• If we forget about the rabid, everyone-is-wrong-but-me, the NRA kills children gun control proponents (a and we should – they tend to stick to places that don’t welcome dissenting views anyway), most gun control proponents can easily be either converted or at least softened with calm, factual, logical arguments. I say this based on personal experience.

      • I tried… but it is like playing chess without the pieces (had a much dirtier analogy for this).

        I can only do so much… plant the seed of doubt in their minds. The rest? That’s on them. You can throw someone in the water but it is up to them whether they swim or not.

        Remember, I am deeply embeded in “hostile” territory. Most people are deeply against… They are too many to win against by using logos or patos. They know they are wrong so they will try to attack your credibilty or are simply too afraid.

        That is the common denominator with them… fear.

        • +4

          “You can lead someone to knowledge, but you can’t make them think.”

          “It is useless to attempt to reason a man out of a thing he was never reasoned into.” ― Jonathan Swift

          “Smart people believe weird things because they are skilled at defending beliefs they arrived at for non-smart reasons.” – Michael Shermer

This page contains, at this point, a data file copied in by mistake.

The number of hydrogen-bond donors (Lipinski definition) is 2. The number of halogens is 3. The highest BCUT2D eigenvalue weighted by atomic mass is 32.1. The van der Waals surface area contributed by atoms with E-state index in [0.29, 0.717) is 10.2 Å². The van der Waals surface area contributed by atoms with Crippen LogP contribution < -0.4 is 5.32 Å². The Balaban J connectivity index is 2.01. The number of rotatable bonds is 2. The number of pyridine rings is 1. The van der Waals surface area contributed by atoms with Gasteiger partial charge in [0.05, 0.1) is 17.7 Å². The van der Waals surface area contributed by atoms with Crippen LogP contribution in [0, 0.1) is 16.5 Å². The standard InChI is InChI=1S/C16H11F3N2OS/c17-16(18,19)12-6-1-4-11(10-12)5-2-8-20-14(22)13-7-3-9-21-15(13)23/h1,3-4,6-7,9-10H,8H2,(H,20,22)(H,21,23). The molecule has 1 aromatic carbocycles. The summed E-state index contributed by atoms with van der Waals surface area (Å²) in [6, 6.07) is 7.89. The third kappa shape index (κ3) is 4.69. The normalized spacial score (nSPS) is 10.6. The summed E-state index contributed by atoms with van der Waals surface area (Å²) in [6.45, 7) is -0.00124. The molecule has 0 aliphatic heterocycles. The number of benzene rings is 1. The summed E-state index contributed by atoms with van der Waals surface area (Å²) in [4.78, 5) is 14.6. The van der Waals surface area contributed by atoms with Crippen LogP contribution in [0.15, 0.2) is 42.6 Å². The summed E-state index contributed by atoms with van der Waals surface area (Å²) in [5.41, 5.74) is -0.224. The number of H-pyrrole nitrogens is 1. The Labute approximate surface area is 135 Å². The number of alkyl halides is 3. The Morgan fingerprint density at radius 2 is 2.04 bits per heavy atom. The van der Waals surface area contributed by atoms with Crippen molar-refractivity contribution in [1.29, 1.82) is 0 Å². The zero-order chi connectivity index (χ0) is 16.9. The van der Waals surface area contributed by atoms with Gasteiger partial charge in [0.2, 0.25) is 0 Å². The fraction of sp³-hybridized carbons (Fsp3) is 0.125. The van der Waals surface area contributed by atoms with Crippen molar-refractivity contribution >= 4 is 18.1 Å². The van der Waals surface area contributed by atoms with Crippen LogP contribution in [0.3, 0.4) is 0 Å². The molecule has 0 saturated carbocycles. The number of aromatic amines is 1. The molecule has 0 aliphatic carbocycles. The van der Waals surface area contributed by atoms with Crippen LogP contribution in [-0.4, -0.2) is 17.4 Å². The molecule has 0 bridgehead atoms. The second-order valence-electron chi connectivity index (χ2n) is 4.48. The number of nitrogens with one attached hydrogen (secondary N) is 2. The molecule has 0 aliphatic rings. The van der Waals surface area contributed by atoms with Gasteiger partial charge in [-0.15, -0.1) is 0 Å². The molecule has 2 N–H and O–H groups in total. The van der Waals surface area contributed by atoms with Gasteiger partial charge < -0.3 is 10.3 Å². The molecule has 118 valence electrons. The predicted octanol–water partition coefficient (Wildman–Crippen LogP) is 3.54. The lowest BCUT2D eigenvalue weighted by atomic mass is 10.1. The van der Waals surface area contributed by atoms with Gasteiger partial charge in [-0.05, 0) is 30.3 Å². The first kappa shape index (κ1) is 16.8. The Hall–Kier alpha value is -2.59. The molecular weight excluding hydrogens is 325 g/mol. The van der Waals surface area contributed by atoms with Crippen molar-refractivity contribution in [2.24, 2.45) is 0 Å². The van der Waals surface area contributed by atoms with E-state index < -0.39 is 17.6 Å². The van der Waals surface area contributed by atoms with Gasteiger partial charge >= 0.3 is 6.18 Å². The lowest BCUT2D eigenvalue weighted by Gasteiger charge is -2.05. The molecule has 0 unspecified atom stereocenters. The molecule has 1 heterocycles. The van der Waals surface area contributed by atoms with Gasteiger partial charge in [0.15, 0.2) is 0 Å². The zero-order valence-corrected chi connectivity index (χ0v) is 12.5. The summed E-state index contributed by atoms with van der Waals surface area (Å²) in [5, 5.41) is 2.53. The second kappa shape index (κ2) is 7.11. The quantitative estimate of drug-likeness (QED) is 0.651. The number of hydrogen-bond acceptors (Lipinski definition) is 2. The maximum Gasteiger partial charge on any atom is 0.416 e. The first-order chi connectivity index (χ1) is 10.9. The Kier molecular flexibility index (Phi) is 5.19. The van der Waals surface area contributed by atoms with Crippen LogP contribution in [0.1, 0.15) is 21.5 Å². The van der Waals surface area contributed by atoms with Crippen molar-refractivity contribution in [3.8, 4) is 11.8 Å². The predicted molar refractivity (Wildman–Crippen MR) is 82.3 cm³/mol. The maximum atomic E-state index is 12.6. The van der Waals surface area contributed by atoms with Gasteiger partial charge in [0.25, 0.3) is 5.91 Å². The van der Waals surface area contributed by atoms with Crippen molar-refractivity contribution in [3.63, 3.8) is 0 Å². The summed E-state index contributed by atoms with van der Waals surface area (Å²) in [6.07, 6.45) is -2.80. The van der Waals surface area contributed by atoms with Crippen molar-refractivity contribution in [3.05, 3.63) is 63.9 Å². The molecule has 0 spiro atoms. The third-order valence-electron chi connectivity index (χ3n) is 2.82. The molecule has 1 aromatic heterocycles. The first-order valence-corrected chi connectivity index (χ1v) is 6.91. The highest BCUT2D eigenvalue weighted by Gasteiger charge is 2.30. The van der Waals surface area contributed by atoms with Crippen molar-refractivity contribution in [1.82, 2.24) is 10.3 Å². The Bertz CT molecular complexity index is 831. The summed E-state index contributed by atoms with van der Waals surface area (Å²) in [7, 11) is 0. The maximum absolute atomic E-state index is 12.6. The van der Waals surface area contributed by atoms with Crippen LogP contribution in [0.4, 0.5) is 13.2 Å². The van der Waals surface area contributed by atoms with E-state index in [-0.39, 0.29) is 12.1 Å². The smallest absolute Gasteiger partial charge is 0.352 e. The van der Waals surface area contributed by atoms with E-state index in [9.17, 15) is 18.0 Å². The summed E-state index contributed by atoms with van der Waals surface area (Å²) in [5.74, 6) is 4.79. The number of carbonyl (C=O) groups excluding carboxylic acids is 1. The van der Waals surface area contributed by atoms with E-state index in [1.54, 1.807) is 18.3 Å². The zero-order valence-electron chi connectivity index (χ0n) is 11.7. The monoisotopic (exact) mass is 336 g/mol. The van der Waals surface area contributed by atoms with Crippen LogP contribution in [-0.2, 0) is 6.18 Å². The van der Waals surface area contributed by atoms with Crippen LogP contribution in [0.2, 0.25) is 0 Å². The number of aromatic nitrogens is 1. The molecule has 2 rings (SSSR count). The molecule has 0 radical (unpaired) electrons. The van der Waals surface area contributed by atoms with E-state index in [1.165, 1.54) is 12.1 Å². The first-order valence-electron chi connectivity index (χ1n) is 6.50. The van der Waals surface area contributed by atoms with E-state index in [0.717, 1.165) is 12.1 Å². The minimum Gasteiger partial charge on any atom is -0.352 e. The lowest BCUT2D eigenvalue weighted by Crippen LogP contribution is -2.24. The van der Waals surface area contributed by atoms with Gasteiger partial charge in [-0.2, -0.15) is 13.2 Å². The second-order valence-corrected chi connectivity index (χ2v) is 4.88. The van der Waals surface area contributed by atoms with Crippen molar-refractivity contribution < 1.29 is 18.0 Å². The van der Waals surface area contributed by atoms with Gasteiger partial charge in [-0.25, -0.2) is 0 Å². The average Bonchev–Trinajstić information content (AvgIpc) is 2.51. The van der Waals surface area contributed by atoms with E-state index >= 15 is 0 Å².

“Fear is often disguised as moral outrage.” – Judy Blume

    • I don’t know about that, You are right, some will never ever be converted, but their friends and family can. Leaving them alone with only their paranoid fascist illusions to entertain them in the night.

  6. How would I win a gun control debate? Simple – I’d show up to neutral places with a dozen friends and twice as many guns. Once there, I’d aggressively force my rights down everyone else’s throats until all the fence sitting people and organizations simply joined the gun control side out of fed frustration. Debate won – for gun control. You know, because I’m secretly a collaborator.

    And I’m awesome.

    • Except it is working. The intelligent members of OCT have convinced thousands, perhaps millions, of Texans, and the gubernatorial frontrunners for both major parties, to support open carry of handguns. OC will likely sail through the legislature, once they get back in session.

      The Chipotle idiots might have scared a few people in that one store, but that’s about it. The only people who read MDA press releases are the gun grabbers who already support MDA, and RF (and of course Dirk, but he’s waiting for the release that Shannon is leaving her husband and will be available again). How many people who heard the three minute news blurb on the Chipotle request do you think remember it today?